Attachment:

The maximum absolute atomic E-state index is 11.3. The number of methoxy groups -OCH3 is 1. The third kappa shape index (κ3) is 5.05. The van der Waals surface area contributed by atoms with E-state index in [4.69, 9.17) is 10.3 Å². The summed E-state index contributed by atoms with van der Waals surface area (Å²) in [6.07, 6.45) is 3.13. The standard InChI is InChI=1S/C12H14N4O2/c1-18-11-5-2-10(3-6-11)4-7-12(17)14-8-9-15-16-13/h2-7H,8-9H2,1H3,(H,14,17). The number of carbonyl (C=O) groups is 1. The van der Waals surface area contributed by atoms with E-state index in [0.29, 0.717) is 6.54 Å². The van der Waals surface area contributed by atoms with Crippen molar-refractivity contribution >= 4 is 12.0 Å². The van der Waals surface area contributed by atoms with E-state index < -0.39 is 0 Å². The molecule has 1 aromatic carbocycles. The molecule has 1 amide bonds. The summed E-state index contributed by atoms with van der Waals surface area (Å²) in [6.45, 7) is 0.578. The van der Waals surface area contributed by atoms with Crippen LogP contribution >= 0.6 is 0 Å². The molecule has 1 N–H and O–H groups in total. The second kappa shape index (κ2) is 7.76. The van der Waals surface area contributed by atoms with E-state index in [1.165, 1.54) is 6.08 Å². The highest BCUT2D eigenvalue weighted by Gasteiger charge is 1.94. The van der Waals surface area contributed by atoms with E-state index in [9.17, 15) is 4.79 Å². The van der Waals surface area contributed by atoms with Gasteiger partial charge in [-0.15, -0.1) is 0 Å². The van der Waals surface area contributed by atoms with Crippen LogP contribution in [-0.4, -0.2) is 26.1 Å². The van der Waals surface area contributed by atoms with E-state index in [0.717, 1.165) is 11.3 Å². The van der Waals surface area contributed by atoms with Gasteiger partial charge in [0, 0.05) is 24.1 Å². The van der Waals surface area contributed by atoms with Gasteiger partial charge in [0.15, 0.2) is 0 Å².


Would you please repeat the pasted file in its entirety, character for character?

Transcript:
The maximum absolute atomic E-state index is 11.3. The number of methoxy groups -OCH3 is 1. The third kappa shape index (κ3) is 5.05. The van der Waals surface area contributed by atoms with E-state index in [4.69, 9.17) is 10.3 Å². The summed E-state index contributed by atoms with van der Waals surface area (Å²) in [6.07, 6.45) is 3.13. The standard InChI is InChI=1S/C12H14N4O2/c1-18-11-5-2-10(3-6-11)4-7-12(17)14-8-9-15-16-13/h2-7H,8-9H2,1H3,(H,14,17). The number of carbonyl (C=O) groups is 1. The van der Waals surface area contributed by atoms with E-state index in [0.29, 0.717) is 6.54 Å². The van der Waals surface area contributed by atoms with Crippen molar-refractivity contribution >= 4 is 12.0 Å². The van der Waals surface area contributed by atoms with E-state index < -0.39 is 0 Å². The molecule has 1 aromatic carbocycles. The molecule has 1 amide bonds. The summed E-state index contributed by atoms with van der Waals surface area (Å²) in [6.45, 7) is 0.578. The van der Waals surface area contributed by atoms with Crippen LogP contribution >= 0.6 is 0 Å². The molecule has 1 N–H and O–H groups in total. The second kappa shape index (κ2) is 7.76. The van der Waals surface area contributed by atoms with E-state index in [1.165, 1.54) is 6.08 Å². The highest BCUT2D eigenvalue weighted by Gasteiger charge is 1.94. The van der Waals surface area contributed by atoms with E-state index in [9.17, 15) is 4.79 Å². The van der Waals surface area contributed by atoms with Gasteiger partial charge in [-0.15, -0.1) is 0 Å². The van der Waals surface area contributed by atoms with Crippen LogP contribution in [-0.4, -0.2) is 26.1 Å². The van der Waals surface area contributed by atoms with E-state index in [0.717, 1.165) is 11.3 Å². The van der Waals surface area contributed by atoms with Gasteiger partial charge in [0, 0.05) is 24.1 Å². The van der Waals surface area contributed by atoms with Gasteiger partial charge in [0.15, 0.2) is 0 Å².